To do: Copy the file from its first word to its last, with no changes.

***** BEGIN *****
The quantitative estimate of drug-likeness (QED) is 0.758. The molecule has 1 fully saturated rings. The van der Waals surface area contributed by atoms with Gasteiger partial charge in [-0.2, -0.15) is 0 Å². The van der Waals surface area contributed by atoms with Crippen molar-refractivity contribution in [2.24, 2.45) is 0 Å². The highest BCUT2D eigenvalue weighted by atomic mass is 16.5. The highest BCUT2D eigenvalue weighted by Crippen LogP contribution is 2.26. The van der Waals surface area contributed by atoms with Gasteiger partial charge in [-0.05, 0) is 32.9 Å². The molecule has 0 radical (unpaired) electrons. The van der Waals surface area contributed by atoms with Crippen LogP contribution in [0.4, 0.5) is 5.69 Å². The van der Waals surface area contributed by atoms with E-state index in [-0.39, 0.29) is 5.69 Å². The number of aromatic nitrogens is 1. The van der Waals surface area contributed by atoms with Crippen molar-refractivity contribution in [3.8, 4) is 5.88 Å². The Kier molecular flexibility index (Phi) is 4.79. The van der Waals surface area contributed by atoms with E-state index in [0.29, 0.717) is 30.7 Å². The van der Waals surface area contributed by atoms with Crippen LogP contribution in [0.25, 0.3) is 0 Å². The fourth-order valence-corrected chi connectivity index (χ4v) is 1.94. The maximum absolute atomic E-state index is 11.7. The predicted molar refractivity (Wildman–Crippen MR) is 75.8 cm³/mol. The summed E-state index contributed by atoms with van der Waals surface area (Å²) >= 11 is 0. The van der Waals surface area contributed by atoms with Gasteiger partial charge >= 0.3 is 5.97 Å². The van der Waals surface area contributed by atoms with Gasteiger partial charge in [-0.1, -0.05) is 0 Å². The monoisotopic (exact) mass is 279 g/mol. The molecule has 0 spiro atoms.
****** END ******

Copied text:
The quantitative estimate of drug-likeness (QED) is 0.758. The molecule has 1 fully saturated rings. The van der Waals surface area contributed by atoms with Gasteiger partial charge in [-0.2, -0.15) is 0 Å². The van der Waals surface area contributed by atoms with Crippen molar-refractivity contribution in [2.24, 2.45) is 0 Å². The highest BCUT2D eigenvalue weighted by atomic mass is 16.5. The highest BCUT2D eigenvalue weighted by Crippen LogP contribution is 2.26. The van der Waals surface area contributed by atoms with Gasteiger partial charge in [-0.05, 0) is 32.9 Å². The molecule has 0 radical (unpaired) electrons. The van der Waals surface area contributed by atoms with Crippen LogP contribution in [0.4, 0.5) is 5.69 Å². The van der Waals surface area contributed by atoms with E-state index in [-0.39, 0.29) is 5.69 Å². The number of aromatic nitrogens is 1. The van der Waals surface area contributed by atoms with Crippen molar-refractivity contribution in [3.8, 4) is 5.88 Å². The Kier molecular flexibility index (Phi) is 4.79. The van der Waals surface area contributed by atoms with E-state index in [0.29, 0.717) is 30.7 Å². The van der Waals surface area contributed by atoms with Crippen LogP contribution in [0.25, 0.3) is 0 Å². The fourth-order valence-corrected chi connectivity index (χ4v) is 1.94. The maximum absolute atomic E-state index is 11.7. The predicted molar refractivity (Wildman–Crippen MR) is 75.8 cm³/mol. The summed E-state index contributed by atoms with van der Waals surface area (Å²) >= 11 is 0. The van der Waals surface area contributed by atoms with Gasteiger partial charge >= 0.3 is 5.97 Å². The van der Waals surface area contributed by atoms with Gasteiger partial charge in [-0.1, -0.05) is 0 Å². The monoisotopic (exact) mass is 279 g/mol. The molecule has 0 spiro atoms.